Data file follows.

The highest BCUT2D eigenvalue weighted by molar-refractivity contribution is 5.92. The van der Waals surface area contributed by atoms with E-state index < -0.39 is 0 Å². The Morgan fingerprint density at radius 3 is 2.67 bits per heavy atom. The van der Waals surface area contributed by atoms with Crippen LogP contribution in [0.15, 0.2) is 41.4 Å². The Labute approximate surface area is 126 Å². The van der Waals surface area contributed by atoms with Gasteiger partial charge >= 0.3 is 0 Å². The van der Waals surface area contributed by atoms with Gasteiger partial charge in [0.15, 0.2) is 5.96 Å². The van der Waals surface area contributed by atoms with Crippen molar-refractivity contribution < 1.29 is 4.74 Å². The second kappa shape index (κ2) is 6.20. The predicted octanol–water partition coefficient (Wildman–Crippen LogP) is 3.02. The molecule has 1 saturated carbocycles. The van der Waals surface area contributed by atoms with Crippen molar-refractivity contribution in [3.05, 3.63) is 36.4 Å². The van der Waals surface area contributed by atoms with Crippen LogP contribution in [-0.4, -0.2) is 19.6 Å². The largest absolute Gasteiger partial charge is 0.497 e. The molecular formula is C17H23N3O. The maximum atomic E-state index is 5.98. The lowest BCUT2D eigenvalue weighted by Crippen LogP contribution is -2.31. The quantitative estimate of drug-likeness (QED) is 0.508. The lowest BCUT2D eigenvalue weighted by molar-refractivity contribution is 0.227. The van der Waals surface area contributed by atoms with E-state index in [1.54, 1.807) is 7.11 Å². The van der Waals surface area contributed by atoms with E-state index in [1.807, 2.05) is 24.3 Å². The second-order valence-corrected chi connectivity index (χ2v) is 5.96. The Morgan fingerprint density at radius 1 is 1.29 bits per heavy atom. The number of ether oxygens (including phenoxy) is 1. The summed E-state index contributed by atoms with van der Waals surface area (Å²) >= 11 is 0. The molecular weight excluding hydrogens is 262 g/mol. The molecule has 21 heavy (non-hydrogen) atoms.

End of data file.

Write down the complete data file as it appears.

The highest BCUT2D eigenvalue weighted by molar-refractivity contribution is 5.92. The van der Waals surface area contributed by atoms with E-state index < -0.39 is 0 Å². The Morgan fingerprint density at radius 3 is 2.67 bits per heavy atom. The van der Waals surface area contributed by atoms with Crippen LogP contribution in [0.15, 0.2) is 41.4 Å². The Labute approximate surface area is 126 Å². The van der Waals surface area contributed by atoms with Gasteiger partial charge >= 0.3 is 0 Å². The van der Waals surface area contributed by atoms with Gasteiger partial charge in [0.15, 0.2) is 5.96 Å². The van der Waals surface area contributed by atoms with Crippen molar-refractivity contribution < 1.29 is 4.74 Å². The second kappa shape index (κ2) is 6.20. The predicted octanol–water partition coefficient (Wildman–Crippen LogP) is 3.02. The molecule has 1 saturated carbocycles. The van der Waals surface area contributed by atoms with Crippen molar-refractivity contribution in [3.05, 3.63) is 36.4 Å². The van der Waals surface area contributed by atoms with Crippen LogP contribution in [-0.4, -0.2) is 19.6 Å². The largest absolute Gasteiger partial charge is 0.497 e. The molecular formula is C17H23N3O. The maximum atomic E-state index is 5.98. The lowest BCUT2D eigenvalue weighted by Crippen LogP contribution is -2.31. The quantitative estimate of drug-likeness (QED) is 0.508. The lowest BCUT2D eigenvalue weighted by molar-refractivity contribution is 0.227. The van der Waals surface area contributed by atoms with E-state index in [1.54, 1.807) is 7.11 Å². The van der Waals surface area contributed by atoms with E-state index in [1.807, 2.05) is 24.3 Å². The second-order valence-corrected chi connectivity index (χ2v) is 5.96. The Morgan fingerprint density at radius 1 is 1.29 bits per heavy atom. The number of ether oxygens (including phenoxy) is 1. The summed E-state index contributed by atoms with van der Waals surface area (Å²) >= 11 is 0. The molecular weight excluding hydrogens is 262 g/mol. The molecule has 21 heavy (non-hydrogen) atoms.